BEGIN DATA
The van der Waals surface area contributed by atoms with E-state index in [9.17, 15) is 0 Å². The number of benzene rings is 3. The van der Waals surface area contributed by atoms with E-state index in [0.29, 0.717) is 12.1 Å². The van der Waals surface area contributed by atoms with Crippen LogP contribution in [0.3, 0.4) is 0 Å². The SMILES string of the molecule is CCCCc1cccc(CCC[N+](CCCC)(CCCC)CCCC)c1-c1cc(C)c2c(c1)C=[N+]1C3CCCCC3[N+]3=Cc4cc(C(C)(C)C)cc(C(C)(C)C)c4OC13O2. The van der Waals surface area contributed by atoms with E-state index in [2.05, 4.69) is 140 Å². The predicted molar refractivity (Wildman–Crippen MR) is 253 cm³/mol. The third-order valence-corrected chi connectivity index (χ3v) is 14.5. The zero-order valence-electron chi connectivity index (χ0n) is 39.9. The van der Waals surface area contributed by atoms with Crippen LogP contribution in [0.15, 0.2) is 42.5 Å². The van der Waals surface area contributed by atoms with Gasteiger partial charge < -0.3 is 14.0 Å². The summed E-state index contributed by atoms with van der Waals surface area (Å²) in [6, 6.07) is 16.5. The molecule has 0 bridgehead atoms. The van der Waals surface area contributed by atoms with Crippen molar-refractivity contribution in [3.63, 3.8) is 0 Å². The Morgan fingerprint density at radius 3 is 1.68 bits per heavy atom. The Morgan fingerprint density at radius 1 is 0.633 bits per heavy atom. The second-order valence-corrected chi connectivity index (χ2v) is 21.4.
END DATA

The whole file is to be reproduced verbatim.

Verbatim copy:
The van der Waals surface area contributed by atoms with E-state index in [9.17, 15) is 0 Å². The number of benzene rings is 3. The van der Waals surface area contributed by atoms with E-state index in [0.29, 0.717) is 12.1 Å². The van der Waals surface area contributed by atoms with Crippen LogP contribution in [0.3, 0.4) is 0 Å². The SMILES string of the molecule is CCCCc1cccc(CCC[N+](CCCC)(CCCC)CCCC)c1-c1cc(C)c2c(c1)C=[N+]1C3CCCCC3[N+]3=Cc4cc(C(C)(C)C)cc(C(C)(C)C)c4OC13O2. The van der Waals surface area contributed by atoms with E-state index in [2.05, 4.69) is 140 Å². The predicted molar refractivity (Wildman–Crippen MR) is 253 cm³/mol. The third-order valence-corrected chi connectivity index (χ3v) is 14.5. The zero-order valence-electron chi connectivity index (χ0n) is 39.9. The van der Waals surface area contributed by atoms with Crippen LogP contribution in [0.15, 0.2) is 42.5 Å². The van der Waals surface area contributed by atoms with Gasteiger partial charge < -0.3 is 14.0 Å². The summed E-state index contributed by atoms with van der Waals surface area (Å²) in [6, 6.07) is 16.5. The molecule has 0 bridgehead atoms. The van der Waals surface area contributed by atoms with Crippen molar-refractivity contribution in [3.63, 3.8) is 0 Å². The Morgan fingerprint density at radius 3 is 1.68 bits per heavy atom. The Morgan fingerprint density at radius 1 is 0.633 bits per heavy atom. The second-order valence-corrected chi connectivity index (χ2v) is 21.4.